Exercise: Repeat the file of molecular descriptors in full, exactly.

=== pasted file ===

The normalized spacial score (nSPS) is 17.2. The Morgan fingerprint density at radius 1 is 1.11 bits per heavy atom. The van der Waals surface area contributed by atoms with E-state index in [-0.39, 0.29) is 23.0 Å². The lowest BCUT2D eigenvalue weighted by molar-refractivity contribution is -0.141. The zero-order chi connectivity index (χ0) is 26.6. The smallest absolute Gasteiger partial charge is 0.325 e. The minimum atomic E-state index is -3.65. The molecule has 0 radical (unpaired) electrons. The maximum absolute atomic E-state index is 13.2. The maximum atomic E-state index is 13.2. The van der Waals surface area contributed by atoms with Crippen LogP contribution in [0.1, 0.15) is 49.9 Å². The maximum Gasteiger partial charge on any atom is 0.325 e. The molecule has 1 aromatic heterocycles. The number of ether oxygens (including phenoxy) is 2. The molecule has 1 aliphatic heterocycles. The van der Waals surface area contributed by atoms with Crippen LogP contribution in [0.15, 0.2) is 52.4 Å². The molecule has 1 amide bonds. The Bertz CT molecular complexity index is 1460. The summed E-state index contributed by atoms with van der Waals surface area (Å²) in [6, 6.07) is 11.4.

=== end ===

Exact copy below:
The normalized spacial score (nSPS) is 17.2. The Morgan fingerprint density at radius 1 is 1.11 bits per heavy atom. The van der Waals surface area contributed by atoms with E-state index in [-0.39, 0.29) is 23.0 Å². The lowest BCUT2D eigenvalue weighted by molar-refractivity contribution is -0.141. The zero-order chi connectivity index (χ0) is 26.6. The smallest absolute Gasteiger partial charge is 0.325 e. The minimum atomic E-state index is -3.65. The molecule has 0 radical (unpaired) electrons. The maximum absolute atomic E-state index is 13.2. The maximum atomic E-state index is 13.2. The van der Waals surface area contributed by atoms with Crippen LogP contribution in [0.1, 0.15) is 49.9 Å². The maximum Gasteiger partial charge on any atom is 0.325 e. The molecule has 1 aromatic heterocycles. The number of ether oxygens (including phenoxy) is 2. The molecule has 1 aliphatic heterocycles. The van der Waals surface area contributed by atoms with Crippen LogP contribution in [0.15, 0.2) is 52.4 Å². The molecule has 1 amide bonds. The Bertz CT molecular complexity index is 1460. The summed E-state index contributed by atoms with van der Waals surface area (Å²) in [6, 6.07) is 11.4.